Getting Owned

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The Graham Center Policy One-Pager put out a piece illustrated in the AAFP journal called Fewer Americans Report a Personal Physician as Their Usual Source of Health Care.  Is that a surprise to anyone?

The report goes on to say:

  • One in five Americans reports no usual source of health care
  • The number of Americans reporting that they have a personal relationship with a usual source of care has declined steadily over the past 15 year
  • Although the percentage of all persons who reported a usual source of care across the study period declined slightly, a more striking divergence was apparent in those who had a usual source of care.
  • Declines in the percentage of people reporting an individual clinician as their usual source of care was countered by a nearly equivalent rise in those reporting a facility.
  • The advent of patient-centered medical homes, broader primary care teams, and increased virtual contact may help to explain these findings and represent opportunities for improved outcomes. This important topic deserves further research and the attention of health care stakeholders.

This has always been the goal of hospitals and administrators and insurers.  They want to make sure that patients don’t have a doctor but a system.  Their system.  The doctor is a pawn or chess piece that can be easily replaced. The bogus team concept was created to squash loyalties to a single doctor.  You hear it when hospitals and insurers call themselves health care givers in their ads.  You hear it when they devalue doctors and call them providers. It is time to stand up for ourselves and for patients and take the healthcare system back.

Douglas Farrago MD

Douglas Farrago MD is a full-time practicing family doc in Forest, Va. He started Forest Direct Primary Care where he takes no insurance and bills patients a monthly fee. He is board certified in the specialty of Family Practice. He is the inventor of a product called the Knee Saver which is currently in the Baseball Hall of Fame. The Knee Saver and its knock-offs are worn by many major league baseball catchers. He is also the inventor of the CryoHelmet used by athletes for head injuries as well as migraine sufferers. Dr. Farrago is the author of four books, two of which are the top two most popular DPC books. From 2001 – 2011, Dr. Farrago was the editor and creator of the Placebo Journal which ran for 10 full years. Described as the Mad Magazine for doctors, he and the Placebo Journal were featured in the Washington Post, US News and World Report, the AP, and the NY Times. Dr. Farrago is also the editor of the blog Authentic Medicine which was born out of concern about where the direction of healthcare is heading and the belief that the wrong people are in charge. This blog has been going daily for more than 15 years Article about Dr. Farrago in Doximity Email Dr. Farrago – [email protected]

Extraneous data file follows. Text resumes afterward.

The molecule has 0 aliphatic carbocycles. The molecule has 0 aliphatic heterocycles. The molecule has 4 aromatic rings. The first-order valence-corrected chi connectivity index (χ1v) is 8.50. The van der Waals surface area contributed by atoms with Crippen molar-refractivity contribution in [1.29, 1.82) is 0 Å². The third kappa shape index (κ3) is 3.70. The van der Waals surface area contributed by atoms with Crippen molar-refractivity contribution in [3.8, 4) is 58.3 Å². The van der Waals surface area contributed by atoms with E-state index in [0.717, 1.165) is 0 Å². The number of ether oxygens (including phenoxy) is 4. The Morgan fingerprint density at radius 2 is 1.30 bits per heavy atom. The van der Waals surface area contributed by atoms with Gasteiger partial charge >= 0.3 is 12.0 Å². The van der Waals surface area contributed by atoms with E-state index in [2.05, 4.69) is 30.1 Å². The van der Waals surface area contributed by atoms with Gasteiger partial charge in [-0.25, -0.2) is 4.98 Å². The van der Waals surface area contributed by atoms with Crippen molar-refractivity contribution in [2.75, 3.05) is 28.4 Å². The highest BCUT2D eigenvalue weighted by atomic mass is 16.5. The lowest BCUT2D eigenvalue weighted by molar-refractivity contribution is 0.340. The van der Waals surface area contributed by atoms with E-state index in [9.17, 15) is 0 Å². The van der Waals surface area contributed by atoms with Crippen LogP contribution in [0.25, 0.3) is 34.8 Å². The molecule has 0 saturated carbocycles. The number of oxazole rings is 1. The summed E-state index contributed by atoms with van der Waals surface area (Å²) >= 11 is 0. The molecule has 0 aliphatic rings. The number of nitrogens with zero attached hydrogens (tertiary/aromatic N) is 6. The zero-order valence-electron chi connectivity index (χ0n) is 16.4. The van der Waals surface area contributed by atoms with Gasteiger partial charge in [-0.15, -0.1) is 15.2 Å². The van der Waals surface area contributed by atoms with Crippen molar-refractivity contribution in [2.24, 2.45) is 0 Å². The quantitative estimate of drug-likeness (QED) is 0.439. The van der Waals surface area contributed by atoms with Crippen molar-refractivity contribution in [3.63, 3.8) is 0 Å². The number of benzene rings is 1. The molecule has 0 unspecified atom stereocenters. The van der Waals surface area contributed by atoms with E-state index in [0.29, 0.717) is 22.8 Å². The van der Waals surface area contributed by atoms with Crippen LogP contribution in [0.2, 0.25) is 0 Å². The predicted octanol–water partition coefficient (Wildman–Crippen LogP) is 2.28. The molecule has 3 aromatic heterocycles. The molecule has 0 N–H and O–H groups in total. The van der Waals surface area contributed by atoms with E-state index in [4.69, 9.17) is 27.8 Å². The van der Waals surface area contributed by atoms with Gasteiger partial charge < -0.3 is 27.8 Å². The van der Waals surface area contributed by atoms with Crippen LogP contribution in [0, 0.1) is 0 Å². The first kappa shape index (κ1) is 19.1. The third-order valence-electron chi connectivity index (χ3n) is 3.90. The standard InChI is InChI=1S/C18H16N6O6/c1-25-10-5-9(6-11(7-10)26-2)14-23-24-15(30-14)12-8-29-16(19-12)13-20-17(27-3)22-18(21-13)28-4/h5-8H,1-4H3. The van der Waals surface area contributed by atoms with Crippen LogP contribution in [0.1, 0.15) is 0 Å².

5 comments for “Getting Owned

  1. DrG
    January 7, 2016 at 9:40 am

    There is only one way to take the system back: stop playing the insurance game. Go to cash only and let the patient collect from the insurance company they chose. It is their insurance company, not the docs. Wake up before you become an extinct species.

  2. Sir Lance-a-lot
    January 6, 2016 at 12:43 pm

    This is interesting, because I was having just this conversation with a very friendly and bright 65-ish yo pt. at our newly-opened urgent care office the other day.

    As she was walking out, she said, “You folks are so nice, and so efficient that I’m going to come here for all my medical care from now on.”

    I gave her the usual response about how she couldn’t do that, continuity of care, blah, blah, blah.

    She replied that her primary doctor was difficult to get an appointment with, that she usually saw a PA or someone new whom she doesn’t know, that they tend to be unpleasant, if not downright nasty in the office, and that she had lost a great deal of confidence in their skills.

    And I realized that the average primary care office (nowadays associated with a hospital) has completely lost touch with the four old-fashioned requirements for a successful practice, while we, in our private urgent care business, had completely usurped them, to wit:

    Ability, Availability, Affordability, and Affability.

    Do I hear an “Amen” Doug?

    • Doug Farrago
      January 6, 2016 at 3:39 pm

      AMEN!

  3. RSW
    January 6, 2016 at 10:57 am

    Let’s see.

    For the past decade, the AAFP’s message to the world has been: family physicians and their practices are so grossly incompetent and mismanaged that they need to be “transformed;” and that medical care is provided not by doctors but by teams. And now they’re surprised that patients don’t have a relationship with a personal physician?

    Something else that’s really interesting: in the annual year-end flurry of “aren’t we wonderful, look at all the great things we’ve done for you” articles on AAFP News, there’s not ONE single mention of the PCMH. It’s inconceivable that they’ve looked at the evidence and finally realized that this is a ruinously expensive, destructive style of practice management. My guess is that they’ve been told by their corporate masters that they have no intention of pouring any more cash down this endless drain, so shut up!

    • Perry
      January 6, 2016 at 2:33 pm

      It’s all rather confusing isn’t it?

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